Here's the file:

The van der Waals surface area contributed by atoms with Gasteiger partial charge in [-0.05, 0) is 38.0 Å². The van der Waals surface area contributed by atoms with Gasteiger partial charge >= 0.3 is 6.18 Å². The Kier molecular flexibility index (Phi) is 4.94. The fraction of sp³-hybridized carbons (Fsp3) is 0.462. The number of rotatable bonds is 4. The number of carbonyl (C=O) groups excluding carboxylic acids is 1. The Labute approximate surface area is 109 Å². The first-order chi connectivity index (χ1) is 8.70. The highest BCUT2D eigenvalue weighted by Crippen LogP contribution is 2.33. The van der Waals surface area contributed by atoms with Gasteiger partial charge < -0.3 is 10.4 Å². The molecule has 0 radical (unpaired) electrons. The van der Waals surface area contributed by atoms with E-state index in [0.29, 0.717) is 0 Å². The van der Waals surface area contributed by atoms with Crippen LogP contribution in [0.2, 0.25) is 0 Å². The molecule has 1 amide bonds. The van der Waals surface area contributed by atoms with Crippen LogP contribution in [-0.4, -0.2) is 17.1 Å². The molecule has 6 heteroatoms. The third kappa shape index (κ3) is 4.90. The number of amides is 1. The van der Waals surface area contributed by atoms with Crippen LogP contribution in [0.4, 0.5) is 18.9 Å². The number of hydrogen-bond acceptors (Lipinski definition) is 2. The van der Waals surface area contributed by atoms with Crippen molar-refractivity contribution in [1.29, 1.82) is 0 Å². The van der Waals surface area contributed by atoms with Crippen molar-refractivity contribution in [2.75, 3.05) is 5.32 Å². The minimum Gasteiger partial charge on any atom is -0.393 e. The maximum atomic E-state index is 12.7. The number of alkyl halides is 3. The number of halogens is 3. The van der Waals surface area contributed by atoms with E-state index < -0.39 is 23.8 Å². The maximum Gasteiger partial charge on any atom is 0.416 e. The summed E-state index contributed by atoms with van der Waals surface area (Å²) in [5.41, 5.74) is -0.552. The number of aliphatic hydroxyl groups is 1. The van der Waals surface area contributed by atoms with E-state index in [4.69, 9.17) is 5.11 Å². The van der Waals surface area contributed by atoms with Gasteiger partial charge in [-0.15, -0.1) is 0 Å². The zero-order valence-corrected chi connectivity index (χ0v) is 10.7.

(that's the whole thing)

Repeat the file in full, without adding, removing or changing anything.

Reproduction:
The van der Waals surface area contributed by atoms with Gasteiger partial charge in [-0.05, 0) is 38.0 Å². The van der Waals surface area contributed by atoms with Gasteiger partial charge >= 0.3 is 6.18 Å². The Kier molecular flexibility index (Phi) is 4.94. The fraction of sp³-hybridized carbons (Fsp3) is 0.462. The number of rotatable bonds is 4. The number of carbonyl (C=O) groups excluding carboxylic acids is 1. The Labute approximate surface area is 109 Å². The first-order chi connectivity index (χ1) is 8.70. The highest BCUT2D eigenvalue weighted by Crippen LogP contribution is 2.33. The van der Waals surface area contributed by atoms with Gasteiger partial charge < -0.3 is 10.4 Å². The molecule has 0 radical (unpaired) electrons. The van der Waals surface area contributed by atoms with E-state index in [0.29, 0.717) is 0 Å². The van der Waals surface area contributed by atoms with Crippen LogP contribution in [0.2, 0.25) is 0 Å². The molecule has 1 amide bonds. The van der Waals surface area contributed by atoms with Crippen LogP contribution in [-0.4, -0.2) is 17.1 Å². The molecule has 6 heteroatoms. The third kappa shape index (κ3) is 4.90. The number of amides is 1. The van der Waals surface area contributed by atoms with Crippen LogP contribution in [0.4, 0.5) is 18.9 Å². The number of hydrogen-bond acceptors (Lipinski definition) is 2. The van der Waals surface area contributed by atoms with Crippen molar-refractivity contribution in [1.29, 1.82) is 0 Å². The van der Waals surface area contributed by atoms with Crippen molar-refractivity contribution in [2.75, 3.05) is 5.32 Å². The minimum Gasteiger partial charge on any atom is -0.393 e. The maximum atomic E-state index is 12.7. The number of alkyl halides is 3. The number of halogens is 3. The van der Waals surface area contributed by atoms with E-state index < -0.39 is 23.8 Å². The maximum Gasteiger partial charge on any atom is 0.416 e. The summed E-state index contributed by atoms with van der Waals surface area (Å²) in [5.41, 5.74) is -0.552. The number of aliphatic hydroxyl groups is 1. The van der Waals surface area contributed by atoms with E-state index in [4.69, 9.17) is 5.11 Å². The van der Waals surface area contributed by atoms with Gasteiger partial charge in [-0.15, -0.1) is 0 Å². The zero-order valence-corrected chi connectivity index (χ0v) is 10.7.